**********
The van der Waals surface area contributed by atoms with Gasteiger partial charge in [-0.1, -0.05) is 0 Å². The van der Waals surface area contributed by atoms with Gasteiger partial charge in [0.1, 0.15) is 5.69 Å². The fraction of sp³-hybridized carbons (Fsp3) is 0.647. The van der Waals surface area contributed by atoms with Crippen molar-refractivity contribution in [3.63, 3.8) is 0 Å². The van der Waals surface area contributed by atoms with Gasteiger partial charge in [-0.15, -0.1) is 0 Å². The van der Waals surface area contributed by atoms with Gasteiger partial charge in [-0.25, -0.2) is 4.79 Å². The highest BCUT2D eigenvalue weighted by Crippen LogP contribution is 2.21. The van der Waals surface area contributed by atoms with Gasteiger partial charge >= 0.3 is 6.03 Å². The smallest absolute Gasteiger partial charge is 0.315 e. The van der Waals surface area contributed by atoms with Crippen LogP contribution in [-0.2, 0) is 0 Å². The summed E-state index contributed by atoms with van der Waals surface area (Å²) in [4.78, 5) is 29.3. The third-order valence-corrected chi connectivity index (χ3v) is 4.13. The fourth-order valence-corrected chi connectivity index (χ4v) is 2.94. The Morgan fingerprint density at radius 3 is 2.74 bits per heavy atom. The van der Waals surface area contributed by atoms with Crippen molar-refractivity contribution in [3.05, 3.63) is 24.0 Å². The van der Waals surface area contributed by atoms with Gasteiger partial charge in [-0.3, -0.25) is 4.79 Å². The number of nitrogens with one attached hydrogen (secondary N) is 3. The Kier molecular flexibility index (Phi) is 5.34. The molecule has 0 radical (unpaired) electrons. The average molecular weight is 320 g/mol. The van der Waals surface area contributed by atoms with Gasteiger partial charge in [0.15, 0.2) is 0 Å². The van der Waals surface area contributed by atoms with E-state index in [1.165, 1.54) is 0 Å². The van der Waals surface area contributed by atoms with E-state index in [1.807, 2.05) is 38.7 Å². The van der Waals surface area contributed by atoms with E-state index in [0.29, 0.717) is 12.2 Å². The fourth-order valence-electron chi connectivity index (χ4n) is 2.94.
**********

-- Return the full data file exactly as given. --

The van der Waals surface area contributed by atoms with Gasteiger partial charge in [-0.1, -0.05) is 0 Å². The van der Waals surface area contributed by atoms with Gasteiger partial charge in [0.1, 0.15) is 5.69 Å². The fraction of sp³-hybridized carbons (Fsp3) is 0.647. The van der Waals surface area contributed by atoms with Crippen molar-refractivity contribution in [3.63, 3.8) is 0 Å². The van der Waals surface area contributed by atoms with Gasteiger partial charge in [-0.15, -0.1) is 0 Å². The van der Waals surface area contributed by atoms with Gasteiger partial charge in [-0.25, -0.2) is 4.79 Å². The highest BCUT2D eigenvalue weighted by Crippen LogP contribution is 2.21. The van der Waals surface area contributed by atoms with Gasteiger partial charge >= 0.3 is 6.03 Å². The smallest absolute Gasteiger partial charge is 0.315 e. The van der Waals surface area contributed by atoms with Crippen LogP contribution in [-0.2, 0) is 0 Å². The summed E-state index contributed by atoms with van der Waals surface area (Å²) in [4.78, 5) is 29.3. The third-order valence-corrected chi connectivity index (χ3v) is 4.13. The fourth-order valence-corrected chi connectivity index (χ4v) is 2.94. The Morgan fingerprint density at radius 3 is 2.74 bits per heavy atom. The van der Waals surface area contributed by atoms with Crippen molar-refractivity contribution in [3.05, 3.63) is 24.0 Å². The van der Waals surface area contributed by atoms with Gasteiger partial charge in [-0.3, -0.25) is 4.79 Å². The number of nitrogens with one attached hydrogen (secondary N) is 3. The Kier molecular flexibility index (Phi) is 5.34. The molecule has 0 radical (unpaired) electrons. The average molecular weight is 320 g/mol. The van der Waals surface area contributed by atoms with Gasteiger partial charge in [0.15, 0.2) is 0 Å². The van der Waals surface area contributed by atoms with E-state index in [1.165, 1.54) is 0 Å². The van der Waals surface area contributed by atoms with E-state index in [1.807, 2.05) is 38.7 Å². The van der Waals surface area contributed by atoms with E-state index in [0.29, 0.717) is 12.2 Å². The fourth-order valence-electron chi connectivity index (χ4n) is 2.94.